October 2018 JD Supra
jd supra logo

In or Out of the Bank? was published by JD Supra on 10/16/18.

With whom we do business can be critical to combating identity theft, financial fraud, money laundering and terrorism.  Vetting individuals and entities is necessary for preventing financial crimes. Criminals will continue trying to disguise their identity through false documentation and complex hard to understand corporate structures.    Preventing money laundering and terrorist financing is at the forefront of banking compliance.  Ultimately, the goal is to protect the Financial Institution, the U.S. money supply and serve the client properly.     

Financial Institutions often refuse “on –boarding”, or initiate “off – boarding” if a customer:

  • Does not provide appropriate requested documentation,
  • Conducts business, or is domiciled in jurisdictions that are risky with respect to terrorists, financial crimes (OFAC/SDN List),
  • Fails a background check, or an intelligence report,
  • Does not meet a Bank’s internal profitability standards.

While not all banking relationships are terminated for these reasons, the perception of “risky business, risky people and risky jurisdictions” can trigger a termination.  US Banks are avoiding individuals and companies considered suspicious, high-risk or difficult to monitor; whose profitability for the banks does not justify the costs of keeping the accounts and managing their risk.  This includes money-transfer firms, foreign banks and nonprofits working abroad.

The larger banks around the world have cut ties with many correspondent banks.  The involved correspondent banks are usually smaller in size with a primary purpose of assisting with transferring money around the world in part to facilitate international trade.  So, when a big bank begins discussions about terminating its relationship with a correspondent bank, the correspondent bank may be forced to close its relationship with individuals or companies in other countries for fear of losing access to the big bank which slows or eliminates international and local trade.   Although Bank de-risking may be understandable, de-risking makes the world riskier for “legitimate customers”.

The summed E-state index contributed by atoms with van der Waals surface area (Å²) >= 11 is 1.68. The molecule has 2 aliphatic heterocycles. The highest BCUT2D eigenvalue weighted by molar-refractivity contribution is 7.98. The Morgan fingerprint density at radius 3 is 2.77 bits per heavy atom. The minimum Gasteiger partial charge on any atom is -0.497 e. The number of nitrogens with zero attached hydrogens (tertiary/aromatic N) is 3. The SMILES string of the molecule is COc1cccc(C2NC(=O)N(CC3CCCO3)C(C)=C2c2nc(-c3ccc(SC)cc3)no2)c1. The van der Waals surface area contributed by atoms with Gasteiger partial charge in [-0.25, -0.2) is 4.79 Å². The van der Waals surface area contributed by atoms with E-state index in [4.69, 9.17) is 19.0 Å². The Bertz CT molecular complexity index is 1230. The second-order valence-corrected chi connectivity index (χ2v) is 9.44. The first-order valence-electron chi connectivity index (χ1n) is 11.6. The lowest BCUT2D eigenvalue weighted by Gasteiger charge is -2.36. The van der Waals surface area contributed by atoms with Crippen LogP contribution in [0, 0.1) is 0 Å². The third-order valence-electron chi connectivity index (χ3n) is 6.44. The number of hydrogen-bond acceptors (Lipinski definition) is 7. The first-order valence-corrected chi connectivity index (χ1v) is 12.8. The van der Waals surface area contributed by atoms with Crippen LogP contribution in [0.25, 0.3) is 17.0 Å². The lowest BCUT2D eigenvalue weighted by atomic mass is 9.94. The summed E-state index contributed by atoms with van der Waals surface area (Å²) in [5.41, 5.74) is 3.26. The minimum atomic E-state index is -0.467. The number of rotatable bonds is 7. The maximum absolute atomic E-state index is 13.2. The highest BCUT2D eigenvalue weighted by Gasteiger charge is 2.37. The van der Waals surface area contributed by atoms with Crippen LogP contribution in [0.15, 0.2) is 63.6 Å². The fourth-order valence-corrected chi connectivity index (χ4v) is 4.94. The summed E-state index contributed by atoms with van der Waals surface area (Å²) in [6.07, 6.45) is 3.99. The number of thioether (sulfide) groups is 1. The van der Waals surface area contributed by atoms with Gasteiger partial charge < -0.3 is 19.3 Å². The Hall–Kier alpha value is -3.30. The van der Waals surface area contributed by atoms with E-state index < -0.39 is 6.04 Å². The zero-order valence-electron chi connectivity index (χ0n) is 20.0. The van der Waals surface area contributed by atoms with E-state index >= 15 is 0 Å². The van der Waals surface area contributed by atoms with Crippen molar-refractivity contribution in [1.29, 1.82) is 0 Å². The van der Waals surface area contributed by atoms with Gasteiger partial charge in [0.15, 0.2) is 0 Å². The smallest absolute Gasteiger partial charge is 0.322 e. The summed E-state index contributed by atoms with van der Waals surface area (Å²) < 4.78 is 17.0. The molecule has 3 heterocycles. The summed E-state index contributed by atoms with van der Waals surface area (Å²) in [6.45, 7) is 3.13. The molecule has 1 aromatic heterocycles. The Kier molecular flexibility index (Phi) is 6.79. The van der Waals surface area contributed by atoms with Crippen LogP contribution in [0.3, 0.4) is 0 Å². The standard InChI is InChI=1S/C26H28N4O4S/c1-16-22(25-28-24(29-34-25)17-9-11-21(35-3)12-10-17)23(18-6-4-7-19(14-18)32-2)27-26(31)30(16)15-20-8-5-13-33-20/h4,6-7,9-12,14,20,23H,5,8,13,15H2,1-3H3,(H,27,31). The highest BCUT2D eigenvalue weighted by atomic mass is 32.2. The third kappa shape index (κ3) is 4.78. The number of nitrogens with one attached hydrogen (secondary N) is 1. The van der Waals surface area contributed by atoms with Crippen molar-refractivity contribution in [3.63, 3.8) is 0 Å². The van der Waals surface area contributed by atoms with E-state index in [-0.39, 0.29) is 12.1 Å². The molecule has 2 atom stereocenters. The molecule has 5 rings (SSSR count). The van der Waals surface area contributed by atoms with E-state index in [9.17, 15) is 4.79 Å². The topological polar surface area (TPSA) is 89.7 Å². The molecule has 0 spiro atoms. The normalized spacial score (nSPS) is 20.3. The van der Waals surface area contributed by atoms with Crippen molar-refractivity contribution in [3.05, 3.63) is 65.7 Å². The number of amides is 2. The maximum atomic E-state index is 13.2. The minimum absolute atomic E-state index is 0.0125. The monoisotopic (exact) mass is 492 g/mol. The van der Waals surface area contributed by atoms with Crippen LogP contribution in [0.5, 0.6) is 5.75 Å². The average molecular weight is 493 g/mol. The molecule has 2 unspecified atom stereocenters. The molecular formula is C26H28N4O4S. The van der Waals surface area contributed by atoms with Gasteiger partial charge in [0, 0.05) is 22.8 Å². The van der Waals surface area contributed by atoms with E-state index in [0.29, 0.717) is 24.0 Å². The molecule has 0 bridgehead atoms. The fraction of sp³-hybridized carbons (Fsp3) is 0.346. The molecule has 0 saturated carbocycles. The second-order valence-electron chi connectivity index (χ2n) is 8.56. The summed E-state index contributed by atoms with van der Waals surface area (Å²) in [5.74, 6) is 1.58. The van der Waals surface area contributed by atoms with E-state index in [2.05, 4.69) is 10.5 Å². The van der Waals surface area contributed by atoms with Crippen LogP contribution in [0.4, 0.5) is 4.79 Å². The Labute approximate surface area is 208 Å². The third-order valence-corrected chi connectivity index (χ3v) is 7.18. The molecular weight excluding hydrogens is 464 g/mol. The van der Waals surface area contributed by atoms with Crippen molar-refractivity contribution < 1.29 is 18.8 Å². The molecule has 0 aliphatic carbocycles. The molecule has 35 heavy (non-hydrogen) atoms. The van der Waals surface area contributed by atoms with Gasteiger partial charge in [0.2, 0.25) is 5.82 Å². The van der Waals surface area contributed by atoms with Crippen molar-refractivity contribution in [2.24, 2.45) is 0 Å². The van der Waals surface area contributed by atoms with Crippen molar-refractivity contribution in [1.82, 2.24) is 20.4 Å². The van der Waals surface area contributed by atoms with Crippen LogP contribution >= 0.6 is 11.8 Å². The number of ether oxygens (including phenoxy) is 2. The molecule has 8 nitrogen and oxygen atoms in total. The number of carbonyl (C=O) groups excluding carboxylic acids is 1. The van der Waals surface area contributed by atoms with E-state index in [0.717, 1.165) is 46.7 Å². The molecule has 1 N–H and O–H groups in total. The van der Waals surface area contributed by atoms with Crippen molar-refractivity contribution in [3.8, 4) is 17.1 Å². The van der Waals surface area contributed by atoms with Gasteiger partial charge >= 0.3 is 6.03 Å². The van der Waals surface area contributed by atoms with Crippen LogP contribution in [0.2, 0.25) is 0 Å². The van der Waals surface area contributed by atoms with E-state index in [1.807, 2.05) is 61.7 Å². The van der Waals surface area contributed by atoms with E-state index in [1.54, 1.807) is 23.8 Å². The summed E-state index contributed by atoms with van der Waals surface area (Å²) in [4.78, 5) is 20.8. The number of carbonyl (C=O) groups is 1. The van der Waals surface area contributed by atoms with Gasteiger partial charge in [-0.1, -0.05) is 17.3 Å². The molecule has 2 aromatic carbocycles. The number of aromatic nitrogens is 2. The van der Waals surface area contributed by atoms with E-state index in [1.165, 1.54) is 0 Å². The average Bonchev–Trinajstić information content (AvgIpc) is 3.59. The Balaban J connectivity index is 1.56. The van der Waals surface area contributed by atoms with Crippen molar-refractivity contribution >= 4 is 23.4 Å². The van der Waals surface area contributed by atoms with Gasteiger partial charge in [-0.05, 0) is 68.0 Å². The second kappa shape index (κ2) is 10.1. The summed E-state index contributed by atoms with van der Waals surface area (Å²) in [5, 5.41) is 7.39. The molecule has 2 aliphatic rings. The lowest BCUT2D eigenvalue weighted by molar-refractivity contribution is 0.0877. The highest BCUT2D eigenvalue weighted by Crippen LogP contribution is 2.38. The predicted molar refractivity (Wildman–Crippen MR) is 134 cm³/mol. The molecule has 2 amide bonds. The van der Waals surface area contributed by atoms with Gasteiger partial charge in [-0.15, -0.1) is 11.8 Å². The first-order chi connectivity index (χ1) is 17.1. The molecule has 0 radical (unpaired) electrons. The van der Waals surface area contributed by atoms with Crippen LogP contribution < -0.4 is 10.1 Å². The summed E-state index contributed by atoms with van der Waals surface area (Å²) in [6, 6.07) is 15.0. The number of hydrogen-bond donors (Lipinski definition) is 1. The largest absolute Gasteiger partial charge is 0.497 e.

“On-boarding” or “Off-boarding” equals in or out of the banking system

  • Many Banks have de-leveraged.  They are focused on certain “core business” only as a result of higher capital requirements, higher liquidity hurdles and the compliance/regulatory environment.
  • Small and medium size businesses are more at risk of having their accounts closed.  Examples are: charities, fin tech companies, pawn brokers and money transmission services, particularly if they are domiciled and/or operate in a geographical area that is money laundering and terrorist financing risky.
  • Bank customers are considered and analyzed from a risk – reward perspective.
  • Customers are undergoing stress, inconveniences, and are not necessarily completely informed of a Bank’s decision.
  • Opening a new account for a corporation is a complex and time intensive process.  
  • Not all Banks are consistent with their “on-boarding” requirements and/or “off-boarding” decisions.    

Don’t be a victim of your own making

Preventing money laundering and terrorist financing is at the forefront of banking compliance.  On-boarding and Off-boarding clients effectively and efficiently is an on-going effort for the entire financial community. Ultimately, the goal is to protect the Financial Institution and serve the client properly.